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Miami's Decision Is Expected on Monday

June 27, 2003|Chris Snow | Times Staff Writer

In the high-stakes game of conference realignment, Miami called for time Thursday.

University President Donna Shalala promised a decision Monday, saying she wanted to analyze the economics of an 11-team Atlantic Coast Conference and evaluate counter-proposals by the Big East.

"I wouldn't describe [us] as leaning one way or another," Shalala said.

ACC Commissioner John Swafford said in a statement, "We fully appreciate and respect Miami's need to thoroughly evaluate their decision.

"We have had conversations with Miami and will continue to be available to have any further discussions that may be necessary."

Regardless of what Miami does, Virginia Tech plans to accept the ACC's invitation.

"The best way to characterize it is, we're dotting the I's and crossing the T's," said Larry Hincker, associate vice president for university relations at Virginia Tech. "We have not gotten a formal offer letter, but we expect that very shortly. As far as we're concerned, we're going."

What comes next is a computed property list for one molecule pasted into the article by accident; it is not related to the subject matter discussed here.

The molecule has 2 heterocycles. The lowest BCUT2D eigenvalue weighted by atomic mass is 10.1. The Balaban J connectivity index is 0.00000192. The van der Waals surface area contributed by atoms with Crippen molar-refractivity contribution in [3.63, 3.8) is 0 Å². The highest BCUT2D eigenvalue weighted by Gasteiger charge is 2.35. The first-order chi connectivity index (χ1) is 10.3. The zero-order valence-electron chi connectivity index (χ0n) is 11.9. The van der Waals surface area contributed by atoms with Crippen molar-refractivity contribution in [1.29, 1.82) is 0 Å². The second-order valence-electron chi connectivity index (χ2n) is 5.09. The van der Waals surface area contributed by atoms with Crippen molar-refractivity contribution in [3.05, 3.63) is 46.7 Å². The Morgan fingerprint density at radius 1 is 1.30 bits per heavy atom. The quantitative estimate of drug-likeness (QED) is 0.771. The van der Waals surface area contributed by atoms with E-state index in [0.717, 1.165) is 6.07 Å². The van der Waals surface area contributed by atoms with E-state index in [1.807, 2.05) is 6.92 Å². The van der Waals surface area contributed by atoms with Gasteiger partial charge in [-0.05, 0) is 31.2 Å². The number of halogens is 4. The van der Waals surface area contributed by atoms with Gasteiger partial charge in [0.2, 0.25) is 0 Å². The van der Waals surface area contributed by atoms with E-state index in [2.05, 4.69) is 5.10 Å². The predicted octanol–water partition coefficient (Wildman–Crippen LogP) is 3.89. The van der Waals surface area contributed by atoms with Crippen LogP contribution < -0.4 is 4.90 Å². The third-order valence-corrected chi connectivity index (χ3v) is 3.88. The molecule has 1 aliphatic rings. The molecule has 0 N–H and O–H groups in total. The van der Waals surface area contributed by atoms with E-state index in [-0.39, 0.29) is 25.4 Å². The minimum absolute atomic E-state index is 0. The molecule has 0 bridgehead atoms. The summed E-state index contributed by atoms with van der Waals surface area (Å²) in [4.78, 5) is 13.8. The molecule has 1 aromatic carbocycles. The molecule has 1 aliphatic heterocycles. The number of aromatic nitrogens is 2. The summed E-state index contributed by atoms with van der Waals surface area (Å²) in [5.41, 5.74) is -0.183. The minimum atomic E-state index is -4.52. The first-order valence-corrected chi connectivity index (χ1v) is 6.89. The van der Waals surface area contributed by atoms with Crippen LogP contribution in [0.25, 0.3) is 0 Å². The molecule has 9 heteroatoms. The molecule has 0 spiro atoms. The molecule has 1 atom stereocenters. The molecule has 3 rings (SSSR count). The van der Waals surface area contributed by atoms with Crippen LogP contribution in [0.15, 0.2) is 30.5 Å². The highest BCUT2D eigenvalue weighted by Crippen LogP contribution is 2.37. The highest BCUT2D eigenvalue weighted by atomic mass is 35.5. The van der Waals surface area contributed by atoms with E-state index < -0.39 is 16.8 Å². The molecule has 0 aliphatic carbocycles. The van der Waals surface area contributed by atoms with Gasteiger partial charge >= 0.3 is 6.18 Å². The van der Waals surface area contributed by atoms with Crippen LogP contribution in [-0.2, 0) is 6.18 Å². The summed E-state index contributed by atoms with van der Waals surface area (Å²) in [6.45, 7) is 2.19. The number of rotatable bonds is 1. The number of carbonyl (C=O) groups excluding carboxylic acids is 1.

If they leave the Big East, Miami and Virginia Tech must formally notify the conference by Monday, after which its $1-million exit fee doubles. The ACC has scheduled a news conference Tuesday in Greensboro, N.C.

Virginia Tech's decision-making body, the Board of Visitors, unanimously supported the move Thursday and ACC officials made a campus visit.

"We were all set and ready to go to Greensboro today and tomorrow and yesterday," Hincker said.

Then Miami slowed the process.

The executive committee of its Board of Trustees convened Thursday, suggesting that Shalala's 4 p.m. news conference would be about a decision. Instead, she and Athletic Director Paul Dee had little to reveal. "The Big East has informally sent a list of proposals to us, and we feel a responsibility to review them," Shalala said.

"Since [the proposal] came from Syracuse and Boston College, we are particularly obligated to give it a thoughtful response," added Shalala, who attended graduate school at Syracuse and worked with Syracuse Chancellor Kenneth Shaw at Wisconsin.

Shalala said that one-third of Miami's student-athletes had e-mailed her their opinions.

"They were very thoughtful and the spelling was excellent," she said.

Also Thursday, a judge in Connecticut ruled that a lawsuit accusing the ACC of conspiring to wreck the Big East will be heard in Tolland County, which is home to the University of Connecticut. UConn, Rutgers, West Virginia and Pittsburgh are the plaintiffs in the suit.

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Times wire services contributed to this report.

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